I'm currently reading Christine Feehan's Dark Symphony (Jove Books 2003). It has some of the poorest narrative prose I've read in a long time: "The fog was the perfect cover for the predator as he moved silently across the sky, searching for prey" (1). Wordy and overly dramatic. If he's searching for "prey" than "predator" is redundant. Succinctness can carry drama and does a better job than trying to be dramatic. Here is another example of this not so wonderful prose: "He had even gone so far as to purchase several CDs and a machine on which to play them, keeping his purchases deep beneath the earth in the lair he kept to be close to the woman he knew belonged only to him" (3). Snort. The phrase "deep beneath the earth in the lair" is cheesy paranormal fiction. Fan writers generally get that some things are too cliché.
Feehan obviously has readers since it's easy enough to find her books. I can't help but wonder who the return readers are. I understand picking one of her novel's up, the back was promising, but this is one time I wish that I had read the first few pages. If I had, you would have been spared this post and I would have been spared the type of prose that gives formula writing its bad name.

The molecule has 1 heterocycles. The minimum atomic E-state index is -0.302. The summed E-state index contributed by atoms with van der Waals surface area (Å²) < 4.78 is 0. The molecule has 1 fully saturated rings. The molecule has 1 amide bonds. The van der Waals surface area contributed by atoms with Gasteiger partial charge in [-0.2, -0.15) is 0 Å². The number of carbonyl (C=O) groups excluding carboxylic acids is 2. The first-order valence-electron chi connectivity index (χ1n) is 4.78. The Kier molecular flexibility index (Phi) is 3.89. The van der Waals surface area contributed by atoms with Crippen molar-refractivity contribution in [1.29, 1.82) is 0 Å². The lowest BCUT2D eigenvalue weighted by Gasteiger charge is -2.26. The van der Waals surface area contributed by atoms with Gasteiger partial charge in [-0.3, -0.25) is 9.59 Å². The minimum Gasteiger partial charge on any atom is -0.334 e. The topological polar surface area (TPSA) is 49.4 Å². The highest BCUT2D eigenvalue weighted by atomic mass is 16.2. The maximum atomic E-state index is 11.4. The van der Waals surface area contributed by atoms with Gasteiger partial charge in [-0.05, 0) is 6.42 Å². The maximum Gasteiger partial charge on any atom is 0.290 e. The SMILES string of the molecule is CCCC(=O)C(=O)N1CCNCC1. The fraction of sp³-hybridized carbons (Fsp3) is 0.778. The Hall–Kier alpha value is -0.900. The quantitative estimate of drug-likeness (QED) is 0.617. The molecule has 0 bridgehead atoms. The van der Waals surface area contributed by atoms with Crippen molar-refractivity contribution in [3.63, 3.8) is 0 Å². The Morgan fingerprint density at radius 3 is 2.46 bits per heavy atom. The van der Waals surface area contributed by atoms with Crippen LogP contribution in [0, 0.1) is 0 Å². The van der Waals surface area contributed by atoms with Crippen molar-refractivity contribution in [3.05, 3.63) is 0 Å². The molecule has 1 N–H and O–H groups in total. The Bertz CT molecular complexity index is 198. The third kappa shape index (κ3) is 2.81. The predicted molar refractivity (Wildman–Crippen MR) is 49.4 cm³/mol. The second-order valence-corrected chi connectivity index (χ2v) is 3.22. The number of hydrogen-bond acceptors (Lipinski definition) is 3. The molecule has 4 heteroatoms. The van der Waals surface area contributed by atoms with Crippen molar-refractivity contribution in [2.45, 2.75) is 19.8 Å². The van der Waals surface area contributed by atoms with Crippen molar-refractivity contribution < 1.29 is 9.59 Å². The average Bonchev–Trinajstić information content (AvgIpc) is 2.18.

Feehan's work is the paranormal variety of dime store romance novels. No one who reads and actually enjoys writing or a good story would pick her up a second time if the writing doesn't get better than the first few pages of Dark Symphony. Don't get me wrong, I'm fine with an Elizabeth Lowell or Nora Roberts (romance) or even a J.R. Ward (paranormal romance - not the best but okay even if the stereotyped gender roles are irritating) but don't go so cheap on me that I have to endure poor writing just because I like a formula romance - or in this case formula paranormal romance - once in a while. Lowell and Roberts can write. Feehan can't.
Okay after just a few pages, maybe I shouldn't judge. Who knows it might improve. I will persevere through this one novel but that's the one chance she's going to get. I suspect that she has some hooks in her material, i.e. good ideas, but I sincerely hope she can deliver the goods and actually tell the story so that somewhere along the line I forget that I'm reading cheap prose and get caught up in the story itself. So far, no joy.